I was fortunate enough to win a copy of this books via Goodreads, having entered the giveaway primarily due to the cover alone (I’m a sucker for a pretty cover). I didn’t really know what to expect from it but sadly I was rather disappointed.
There are a large handful of characters that are important to the plot but the main focus is on Olivia (or Vee as she’s mostly called) and Nathan, and the chapters alternate from one POV to the other. Vee has spent the past three years manning a spacecraft with only her twin brother for company and the pair are slowly making their way back to Earth’s star system when they receive a distress signal from a nearby planet. It’s upon Barros 5 that Nathan, his mother and a small settlement of people are under attack from the Mazon, a xenophobic race that do not appreciate humans residing in their corner of the universe. Vee puts her own life at risk and makes the decision to try to rescue as many of the settlers as possible – a decision that she soon comes to question whether it was such a good idea to have done so. From here we speed our way through mutual attraction, mistrust and even murder until we reach our final destination, or rather the end of the book.
All that I really knew about the story before reading it was that it was based on Othello but set in space. Not that that helped me much as Othello is one of the many Shakespeare plays that I know pretty much nothing about. It turned out to be an advantage however as it would have probably given too much away about latter stages of this novel’s plot. I’d be interested to know though from those of you who are already familiar with the play as to how it affected your enjoyment of the book.
As to why I found it disappointing then. One of the main issues I had was with the internal dialogue of the main characters, in particular the fairly heavy use of exclamation marks. They’re meant to be 18/19 years old but when you’re often reading the likes of “Wow!” and “Oh my god!” and “Dahell!” it sometimes feels more like they’re 12. There’s also the problem of instalove and everything that goes with it, however I can somewhat appreciate that it’s needed with regards to the rest of the plot. Whilst I did read the last quarter in one sitting in order to find out how it all came together and confirm if my suspicions were correct (which I have to say they were), I wasn’t left with any real enthusiasm for what I had read. A shame as it’s the first of Malorie Blackman’s novels that I’ve read and so I’m now a little unsure as to whether it’s still worthwhile getting round to reading her Noughts & Crosses series.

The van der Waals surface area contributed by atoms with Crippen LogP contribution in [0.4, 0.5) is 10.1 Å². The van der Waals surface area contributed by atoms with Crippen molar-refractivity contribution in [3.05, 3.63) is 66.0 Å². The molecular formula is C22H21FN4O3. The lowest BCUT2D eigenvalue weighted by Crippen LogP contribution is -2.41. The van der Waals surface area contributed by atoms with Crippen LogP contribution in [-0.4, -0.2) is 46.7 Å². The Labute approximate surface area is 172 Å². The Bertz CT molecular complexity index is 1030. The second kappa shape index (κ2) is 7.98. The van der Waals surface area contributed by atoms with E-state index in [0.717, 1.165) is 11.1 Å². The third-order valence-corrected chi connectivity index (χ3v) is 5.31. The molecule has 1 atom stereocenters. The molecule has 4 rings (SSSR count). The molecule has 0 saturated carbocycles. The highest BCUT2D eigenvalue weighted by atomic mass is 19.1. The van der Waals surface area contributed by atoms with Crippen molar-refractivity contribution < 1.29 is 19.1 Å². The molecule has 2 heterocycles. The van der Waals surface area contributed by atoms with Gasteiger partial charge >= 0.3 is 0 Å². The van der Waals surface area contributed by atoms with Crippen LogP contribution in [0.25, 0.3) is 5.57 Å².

I also have to comment on the final editing of the book. I’m used to finding the odd mistake or two in books and I usually let them slip by without comment, but the sheer volume of errors that weren’t spotted before production of this book is ridiculous. Missing speech marks, lower case I’s, paragraphs that hadn’t been properly separated and the repetition of words were all too distracting for me. I’m hoping that these are all corrected for future publications as every time I encountered an error it brought me right out of the story.
I’m sorry that I’m unable to finish this review on a positive note. Maybe I’m just being too harsh. I’ve finally settled on giving it 3 out of 5 stars on Goodreads instead of just 2 though so I guess there’s that.